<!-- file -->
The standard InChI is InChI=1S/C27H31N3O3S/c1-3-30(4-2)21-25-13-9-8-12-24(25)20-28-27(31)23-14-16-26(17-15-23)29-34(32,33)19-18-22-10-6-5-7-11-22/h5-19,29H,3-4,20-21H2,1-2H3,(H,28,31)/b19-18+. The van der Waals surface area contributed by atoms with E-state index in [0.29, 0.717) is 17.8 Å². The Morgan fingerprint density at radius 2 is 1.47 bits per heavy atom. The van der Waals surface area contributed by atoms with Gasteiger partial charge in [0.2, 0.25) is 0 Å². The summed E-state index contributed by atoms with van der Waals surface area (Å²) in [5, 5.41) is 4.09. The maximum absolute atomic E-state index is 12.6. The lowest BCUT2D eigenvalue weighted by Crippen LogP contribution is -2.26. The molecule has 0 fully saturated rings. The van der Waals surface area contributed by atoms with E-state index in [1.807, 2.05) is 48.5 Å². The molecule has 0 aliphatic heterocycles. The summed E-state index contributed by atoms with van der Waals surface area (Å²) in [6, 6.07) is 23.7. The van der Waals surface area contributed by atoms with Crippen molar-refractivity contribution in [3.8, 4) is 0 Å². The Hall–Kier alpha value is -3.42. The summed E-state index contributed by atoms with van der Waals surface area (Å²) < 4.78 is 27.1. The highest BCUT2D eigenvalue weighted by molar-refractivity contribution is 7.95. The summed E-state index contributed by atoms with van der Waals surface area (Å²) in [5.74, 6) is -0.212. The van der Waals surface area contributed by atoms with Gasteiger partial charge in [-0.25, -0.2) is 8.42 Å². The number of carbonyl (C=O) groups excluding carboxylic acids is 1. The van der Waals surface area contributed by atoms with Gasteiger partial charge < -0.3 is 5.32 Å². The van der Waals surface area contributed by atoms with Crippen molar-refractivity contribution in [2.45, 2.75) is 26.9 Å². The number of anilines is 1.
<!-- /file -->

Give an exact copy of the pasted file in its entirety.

The standard InChI is InChI=1S/C27H31N3O3S/c1-3-30(4-2)21-25-13-9-8-12-24(25)20-28-27(31)23-14-16-26(17-15-23)29-34(32,33)19-18-22-10-6-5-7-11-22/h5-19,29H,3-4,20-21H2,1-2H3,(H,28,31)/b19-18+. The van der Waals surface area contributed by atoms with E-state index in [0.29, 0.717) is 17.8 Å². The Morgan fingerprint density at radius 2 is 1.47 bits per heavy atom. The van der Waals surface area contributed by atoms with Gasteiger partial charge in [0.2, 0.25) is 0 Å². The summed E-state index contributed by atoms with van der Waals surface area (Å²) in [5, 5.41) is 4.09. The maximum absolute atomic E-state index is 12.6. The lowest BCUT2D eigenvalue weighted by Crippen LogP contribution is -2.26. The molecule has 0 fully saturated rings. The van der Waals surface area contributed by atoms with E-state index in [1.807, 2.05) is 48.5 Å². The molecule has 0 aliphatic heterocycles. The summed E-state index contributed by atoms with van der Waals surface area (Å²) in [6, 6.07) is 23.7. The van der Waals surface area contributed by atoms with Crippen molar-refractivity contribution in [3.8, 4) is 0 Å². The Hall–Kier alpha value is -3.42. The summed E-state index contributed by atoms with van der Waals surface area (Å²) < 4.78 is 27.1. The highest BCUT2D eigenvalue weighted by molar-refractivity contribution is 7.95. The summed E-state index contributed by atoms with van der Waals surface area (Å²) in [5.74, 6) is -0.212. The van der Waals surface area contributed by atoms with Gasteiger partial charge in [-0.25, -0.2) is 8.42 Å². The number of carbonyl (C=O) groups excluding carboxylic acids is 1. The van der Waals surface area contributed by atoms with Gasteiger partial charge < -0.3 is 5.32 Å². The van der Waals surface area contributed by atoms with Crippen molar-refractivity contribution in [2.45, 2.75) is 26.9 Å². The number of anilines is 1.